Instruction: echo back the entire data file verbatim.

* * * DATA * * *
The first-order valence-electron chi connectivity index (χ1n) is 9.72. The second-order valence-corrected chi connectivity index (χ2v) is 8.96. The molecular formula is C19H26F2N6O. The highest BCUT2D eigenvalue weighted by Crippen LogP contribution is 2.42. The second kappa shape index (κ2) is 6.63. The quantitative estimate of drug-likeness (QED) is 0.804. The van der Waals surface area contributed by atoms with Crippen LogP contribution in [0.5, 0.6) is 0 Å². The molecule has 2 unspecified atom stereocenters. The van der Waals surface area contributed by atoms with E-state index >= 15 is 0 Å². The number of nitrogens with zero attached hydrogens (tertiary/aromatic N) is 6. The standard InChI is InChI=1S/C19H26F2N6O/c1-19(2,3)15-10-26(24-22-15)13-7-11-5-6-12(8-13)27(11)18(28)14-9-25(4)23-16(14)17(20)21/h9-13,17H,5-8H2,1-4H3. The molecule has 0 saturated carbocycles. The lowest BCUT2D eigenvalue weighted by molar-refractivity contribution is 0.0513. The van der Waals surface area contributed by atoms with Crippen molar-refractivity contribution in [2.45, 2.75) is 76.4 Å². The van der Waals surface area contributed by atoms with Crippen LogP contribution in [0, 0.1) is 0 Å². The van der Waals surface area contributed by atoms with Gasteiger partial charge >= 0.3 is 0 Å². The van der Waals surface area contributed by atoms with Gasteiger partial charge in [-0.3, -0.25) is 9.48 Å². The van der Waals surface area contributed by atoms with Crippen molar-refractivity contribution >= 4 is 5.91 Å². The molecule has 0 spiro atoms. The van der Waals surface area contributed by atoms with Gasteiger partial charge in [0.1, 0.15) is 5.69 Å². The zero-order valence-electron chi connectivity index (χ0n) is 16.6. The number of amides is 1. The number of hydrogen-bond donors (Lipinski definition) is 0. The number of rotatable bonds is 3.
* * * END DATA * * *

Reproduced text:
The first-order valence-electron chi connectivity index (χ1n) is 9.72. The second-order valence-corrected chi connectivity index (χ2v) is 8.96. The molecular formula is C19H26F2N6O. The highest BCUT2D eigenvalue weighted by Crippen LogP contribution is 2.42. The second kappa shape index (κ2) is 6.63. The quantitative estimate of drug-likeness (QED) is 0.804. The van der Waals surface area contributed by atoms with Crippen LogP contribution in [0.5, 0.6) is 0 Å². The molecule has 2 unspecified atom stereocenters. The van der Waals surface area contributed by atoms with E-state index >= 15 is 0 Å². The number of nitrogens with zero attached hydrogens (tertiary/aromatic N) is 6. The standard InChI is InChI=1S/C19H26F2N6O/c1-19(2,3)15-10-26(24-22-15)13-7-11-5-6-12(8-13)27(11)18(28)14-9-25(4)23-16(14)17(20)21/h9-13,17H,5-8H2,1-4H3. The molecule has 0 saturated carbocycles. The lowest BCUT2D eigenvalue weighted by molar-refractivity contribution is 0.0513. The van der Waals surface area contributed by atoms with Crippen molar-refractivity contribution in [2.45, 2.75) is 76.4 Å². The van der Waals surface area contributed by atoms with Crippen LogP contribution in [0, 0.1) is 0 Å². The van der Waals surface area contributed by atoms with Gasteiger partial charge >= 0.3 is 0 Å². The van der Waals surface area contributed by atoms with Gasteiger partial charge in [-0.3, -0.25) is 9.48 Å². The van der Waals surface area contributed by atoms with Crippen molar-refractivity contribution >= 4 is 5.91 Å². The molecule has 0 spiro atoms. The van der Waals surface area contributed by atoms with Gasteiger partial charge in [0.1, 0.15) is 5.69 Å². The zero-order valence-electron chi connectivity index (χ0n) is 16.6. The number of amides is 1. The number of hydrogen-bond donors (Lipinski definition) is 0. The number of rotatable bonds is 3.